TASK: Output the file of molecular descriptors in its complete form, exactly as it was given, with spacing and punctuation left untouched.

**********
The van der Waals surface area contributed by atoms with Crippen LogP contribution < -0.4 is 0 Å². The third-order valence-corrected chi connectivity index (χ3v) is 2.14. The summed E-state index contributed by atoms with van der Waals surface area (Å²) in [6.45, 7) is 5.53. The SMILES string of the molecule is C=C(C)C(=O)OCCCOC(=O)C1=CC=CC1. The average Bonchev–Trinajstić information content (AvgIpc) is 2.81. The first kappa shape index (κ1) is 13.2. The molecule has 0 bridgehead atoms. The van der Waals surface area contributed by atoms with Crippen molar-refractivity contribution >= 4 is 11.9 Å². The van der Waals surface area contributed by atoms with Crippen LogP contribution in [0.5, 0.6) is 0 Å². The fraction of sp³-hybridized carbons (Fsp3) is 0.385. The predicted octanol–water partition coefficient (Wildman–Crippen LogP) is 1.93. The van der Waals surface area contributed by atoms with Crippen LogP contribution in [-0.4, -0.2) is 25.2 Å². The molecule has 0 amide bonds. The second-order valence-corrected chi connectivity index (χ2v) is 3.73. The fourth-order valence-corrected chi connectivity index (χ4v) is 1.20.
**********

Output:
The van der Waals surface area contributed by atoms with Crippen LogP contribution < -0.4 is 0 Å². The third-order valence-corrected chi connectivity index (χ3v) is 2.14. The summed E-state index contributed by atoms with van der Waals surface area (Å²) in [6.45, 7) is 5.53. The SMILES string of the molecule is C=C(C)C(=O)OCCCOC(=O)C1=CC=CC1. The average Bonchev–Trinajstić information content (AvgIpc) is 2.81. The first kappa shape index (κ1) is 13.2. The molecule has 0 bridgehead atoms. The van der Waals surface area contributed by atoms with Crippen molar-refractivity contribution >= 4 is 11.9 Å². The van der Waals surface area contributed by atoms with Crippen LogP contribution in [0.5, 0.6) is 0 Å². The fraction of sp³-hybridized carbons (Fsp3) is 0.385. The predicted octanol–water partition coefficient (Wildman–Crippen LogP) is 1.93. The van der Waals surface area contributed by atoms with Crippen LogP contribution in [-0.4, -0.2) is 25.2 Å². The molecule has 0 amide bonds. The second-order valence-corrected chi connectivity index (χ2v) is 3.73. The fourth-order valence-corrected chi connectivity index (χ4v) is 1.20.